Children of Men concludes what has become a trio of reviews focused on unusual takes on the apocalypse. Starting out with the enjoyable but stumbling Seeking a Friend for the End of the World which was then followed by the completely polarising Melancholia, I happen to finish with the film that I found to be the weakest of the three. Children of Men depicts a world which has gone to hell; women can no longer give birth to children, Britain has turned into a totalitarian state and activists typically use explosives rather than words to make their presence known. Through all this we stumble and whilst a realistic, barely modified future version of London grabs our attention, it cannot distract us from an average film masquerading as an excellent one.
During the first hour of the film I had come to the conclusion that the film’s intriguing world would be the aspect that interested me most and settled down just to try and absorb it, hoping to ignore the acting turned in by some minor role’s which was really beginning to grate. It has an interesting premise which of course was given to it by it’s source material – P. D. James’s The Children of Men, but still it did hold my interest for a considerable length of time and delivers on providing a believable and unnervingly recognisable apocalyptic vision. The last quarter of the film surprisingly won me over as I became increasingly involved with the central characters to the extent which by that point should have been impossible. Perhaps then there is a great film buried here somewhere, certainly feats such as that are indicative of one but a vapid plot, bizarre character actions and underdeveloped characters smother that possibility. Which brings me round to one of my biggest frustrations with the film; I couldn’t care less about the majority of supporting characters, Moore and Caine aside I kept thinking ditch that assistant, stop having this other unimportant figure following them around – just cut the baggage. When it finally did focus on the absolute central characters I felt the film took on a whole new level of intensity, finally compelling me to watch it, unfortunately this occurred far too near the end in order to salvage it in my eyes.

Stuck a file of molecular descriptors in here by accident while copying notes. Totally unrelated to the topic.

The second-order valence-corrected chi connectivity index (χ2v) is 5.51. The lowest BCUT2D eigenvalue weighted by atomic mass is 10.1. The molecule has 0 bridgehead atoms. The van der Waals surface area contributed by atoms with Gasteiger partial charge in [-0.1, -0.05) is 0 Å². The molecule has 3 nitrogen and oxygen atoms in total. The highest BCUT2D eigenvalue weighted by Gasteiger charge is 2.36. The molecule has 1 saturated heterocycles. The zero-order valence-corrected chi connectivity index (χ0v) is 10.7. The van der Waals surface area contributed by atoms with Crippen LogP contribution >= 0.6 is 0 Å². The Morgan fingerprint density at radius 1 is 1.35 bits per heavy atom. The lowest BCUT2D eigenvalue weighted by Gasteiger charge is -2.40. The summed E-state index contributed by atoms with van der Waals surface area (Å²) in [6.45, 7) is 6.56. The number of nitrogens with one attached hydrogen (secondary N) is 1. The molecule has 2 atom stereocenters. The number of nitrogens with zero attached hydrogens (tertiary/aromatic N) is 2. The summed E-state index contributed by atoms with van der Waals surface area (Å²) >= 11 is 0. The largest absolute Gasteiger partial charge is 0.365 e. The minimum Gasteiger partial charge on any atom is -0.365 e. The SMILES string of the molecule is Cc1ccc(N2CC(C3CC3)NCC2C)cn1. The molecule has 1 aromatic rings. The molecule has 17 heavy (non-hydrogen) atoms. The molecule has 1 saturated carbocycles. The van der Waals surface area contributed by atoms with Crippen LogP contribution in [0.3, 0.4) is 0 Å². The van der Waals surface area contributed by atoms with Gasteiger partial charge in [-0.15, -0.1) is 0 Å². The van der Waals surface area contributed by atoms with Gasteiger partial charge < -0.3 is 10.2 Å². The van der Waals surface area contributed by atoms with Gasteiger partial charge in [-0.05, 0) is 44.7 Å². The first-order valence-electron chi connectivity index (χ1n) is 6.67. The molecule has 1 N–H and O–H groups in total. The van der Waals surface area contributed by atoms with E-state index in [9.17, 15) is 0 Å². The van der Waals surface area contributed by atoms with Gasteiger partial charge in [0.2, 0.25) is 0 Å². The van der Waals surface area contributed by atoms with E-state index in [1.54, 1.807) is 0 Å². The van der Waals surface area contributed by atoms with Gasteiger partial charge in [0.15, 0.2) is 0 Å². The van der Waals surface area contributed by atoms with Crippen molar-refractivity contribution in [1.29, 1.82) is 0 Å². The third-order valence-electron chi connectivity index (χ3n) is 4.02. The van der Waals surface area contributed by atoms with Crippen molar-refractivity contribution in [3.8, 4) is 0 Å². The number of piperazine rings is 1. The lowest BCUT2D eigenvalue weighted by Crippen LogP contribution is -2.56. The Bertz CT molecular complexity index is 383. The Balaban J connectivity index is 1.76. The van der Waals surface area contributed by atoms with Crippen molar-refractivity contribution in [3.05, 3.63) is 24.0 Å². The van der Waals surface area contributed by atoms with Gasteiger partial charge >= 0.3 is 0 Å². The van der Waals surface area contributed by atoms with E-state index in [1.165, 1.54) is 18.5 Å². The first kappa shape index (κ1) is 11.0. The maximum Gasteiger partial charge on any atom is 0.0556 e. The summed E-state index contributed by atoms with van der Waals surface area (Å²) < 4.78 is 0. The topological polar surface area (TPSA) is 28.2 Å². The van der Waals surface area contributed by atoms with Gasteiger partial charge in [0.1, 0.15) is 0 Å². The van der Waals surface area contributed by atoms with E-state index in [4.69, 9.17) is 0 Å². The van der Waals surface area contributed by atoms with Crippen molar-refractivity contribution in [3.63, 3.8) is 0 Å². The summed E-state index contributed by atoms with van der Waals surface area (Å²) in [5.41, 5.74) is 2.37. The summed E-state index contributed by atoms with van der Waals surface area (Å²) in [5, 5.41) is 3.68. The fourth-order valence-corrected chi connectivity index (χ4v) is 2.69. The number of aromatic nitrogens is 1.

The ending initially appeared to be quite brave and I became excited for a moment thinking my rating of the film was suddenly about to rise several notches, but then it faltered and gave in to a more disappointingly predictable alternative. Which pretty much sums up my feeling toward the whole film; a mix between some really interesting ideas and well executed scenes which regrettably run alongside too many weak and uninvolving ones. Its flaws lower it to being a merely mediocre film, one which at times is suggestive of a far greater end product than that which we ended up with.